Goshen News, Goshen, IN

Local News

March 24, 2014

New Goshen pool will be at middle school

GOSHEN —  A new swimming pool for Goshen Community Schools will be constructed at the middle school.

After discussion, the Goshen Board of School Trustee’s Monday voted in favor, 6 to 1, for the site at the middle school during a meeting held at Chandler Elementary School.

The pool location task force site recommended the site at the board's last meeting after studying what the best location for the pool should be.

Board member James Ramer voted for the middle school site.

“My heart and gut say it should be at the high school, but looking at the numbers...it needs to be at the middle school,” Ramer said.

Goshen resident Andrea Johnson served as a member of the pool location task force and spoke before the board voted on the location.

“It only makes sense at the middle school. There are so many ifs at the high school. There are fewer students to transport at the middle school and if it was at the high school more little kids would have to be bussed,” Johnson said. “Goshen High School might have to expand simply for classrooms in the future and it’s a little more cost effective at the middle school.”

All three design-build teams would prefer to construct the new pool at the Goshen Middle School site because it would be less expensive, said GCS Superintendent Diane Woodworth.

Last November Goshen Community School district voters approved a $35 million building plan, which included up to $10 million for a new pool to replace the current pools at the middle school and high school. Voters were told that once the bonding referendum was approved, a location would be determined.

Longer school days

In other business, Woodworth presented a proposal to the board members on lengthening the school day 10 minutes starting April 7 for students to make up the ninth snow day.

Five minutes would be added at the beginning of the day and five minutes added to the end of the day. It is a joint administrative decision between GCS administration and the Goshen Education Association, she added.

Woodworth said the proposal will allow the corporation to make up the snow day without adding another day or shortening spring break, which already has been cut short to add three make up snow days.

“The end of the year is now June 6, which is a Friday,” Woodworth said. “We didn’t want to extend into another week.”

The only change would be when the school starts and end.

“If the proposal goes forward, GMS and GHS will have to decide how to arrange the additional 10 minutes,” Woodworth said. “Shall they add it all to one period or spread it out over all the periods in the day, etc.”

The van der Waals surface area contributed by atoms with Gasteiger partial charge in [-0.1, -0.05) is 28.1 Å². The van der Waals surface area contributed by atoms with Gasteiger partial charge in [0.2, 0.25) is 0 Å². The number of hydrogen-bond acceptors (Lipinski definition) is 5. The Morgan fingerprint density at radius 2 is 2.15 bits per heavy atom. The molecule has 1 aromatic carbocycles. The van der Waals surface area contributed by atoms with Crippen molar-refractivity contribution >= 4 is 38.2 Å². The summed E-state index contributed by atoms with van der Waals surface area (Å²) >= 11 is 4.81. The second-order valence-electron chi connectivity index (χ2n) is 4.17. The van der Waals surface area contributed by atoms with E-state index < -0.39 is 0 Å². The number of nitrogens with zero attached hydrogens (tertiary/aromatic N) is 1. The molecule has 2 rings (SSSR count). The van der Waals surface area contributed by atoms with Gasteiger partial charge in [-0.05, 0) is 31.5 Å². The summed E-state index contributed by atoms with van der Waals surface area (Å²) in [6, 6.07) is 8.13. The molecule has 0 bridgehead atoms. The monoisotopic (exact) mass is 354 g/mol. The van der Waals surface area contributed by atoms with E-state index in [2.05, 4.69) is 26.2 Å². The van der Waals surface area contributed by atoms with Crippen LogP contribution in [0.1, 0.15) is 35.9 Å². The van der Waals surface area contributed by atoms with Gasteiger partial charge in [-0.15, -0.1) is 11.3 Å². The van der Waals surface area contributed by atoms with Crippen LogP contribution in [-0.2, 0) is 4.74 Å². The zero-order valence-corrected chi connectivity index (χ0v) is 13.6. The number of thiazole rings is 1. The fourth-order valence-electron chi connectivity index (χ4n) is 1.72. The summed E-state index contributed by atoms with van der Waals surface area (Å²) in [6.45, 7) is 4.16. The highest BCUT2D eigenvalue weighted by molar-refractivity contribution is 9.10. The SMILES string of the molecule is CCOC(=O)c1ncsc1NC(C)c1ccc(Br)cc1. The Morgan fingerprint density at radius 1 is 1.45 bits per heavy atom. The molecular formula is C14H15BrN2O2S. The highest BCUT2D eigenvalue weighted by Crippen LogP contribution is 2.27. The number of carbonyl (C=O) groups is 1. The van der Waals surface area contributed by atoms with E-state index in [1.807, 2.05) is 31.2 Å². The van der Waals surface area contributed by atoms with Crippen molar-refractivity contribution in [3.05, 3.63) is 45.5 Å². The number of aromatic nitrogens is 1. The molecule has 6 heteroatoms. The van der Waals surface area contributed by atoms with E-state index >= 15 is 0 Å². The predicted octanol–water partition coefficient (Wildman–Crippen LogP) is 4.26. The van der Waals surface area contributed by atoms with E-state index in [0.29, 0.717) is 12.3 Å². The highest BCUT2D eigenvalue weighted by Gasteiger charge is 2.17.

The additional makeup days haven’t seemed to have affected the morale of administration, teachers and students.

“I think they realize that there is nothing anyone can do about the weather and they seemed to have taken it all in stride,” Woodworth said. “We have a great staff!”

In other business, the board approved the lunch prices for the 2014-2015 school year, which will not have to be increased, according to Business Manager Jerry Hawkins.

“Current federal procedures require us to do a calculation that determines if increases are mandatory,” said Hawkins. “This calculation takes in consideration the percent of free and reduced students, our current prices and the federal reimbursement rates. We do not have to raise our prices at this time.”

The prices are currently $1.85 for kindergarten to eighth grade and $2 for sixth-graders through twelfth-grade.

Hawkins told the board that the school corporation is investigating how to better serve the public when it comes to receiving credit card/debit payments.

“Very few people carry a checkbook anymore and some don’t even have much cash with them,” Hawkins said. “We receive many requ4sts to accept credit/debit cards for various payments. To date the only option parents have had is to go online for lunch or textbook payments. These transactions do cost the parents and participation is somewhat limited.”

After discussion with building bookkeepers, it has become obvious that providing some method of accepting credit/debit cards would be a positive option for parents, he added.

“We also believe it would improve the collection rates, especially in textbook rental,” Hawkins said. “Another component would be who is responsible for the fees related to credit/debit card transactions. It may be worth absorbing those fees since there would be less handling of cash and provide higher collection rates.”

School officials will continue to pursue possibilities and begin phasing in some options for parents during the next few months, he added.

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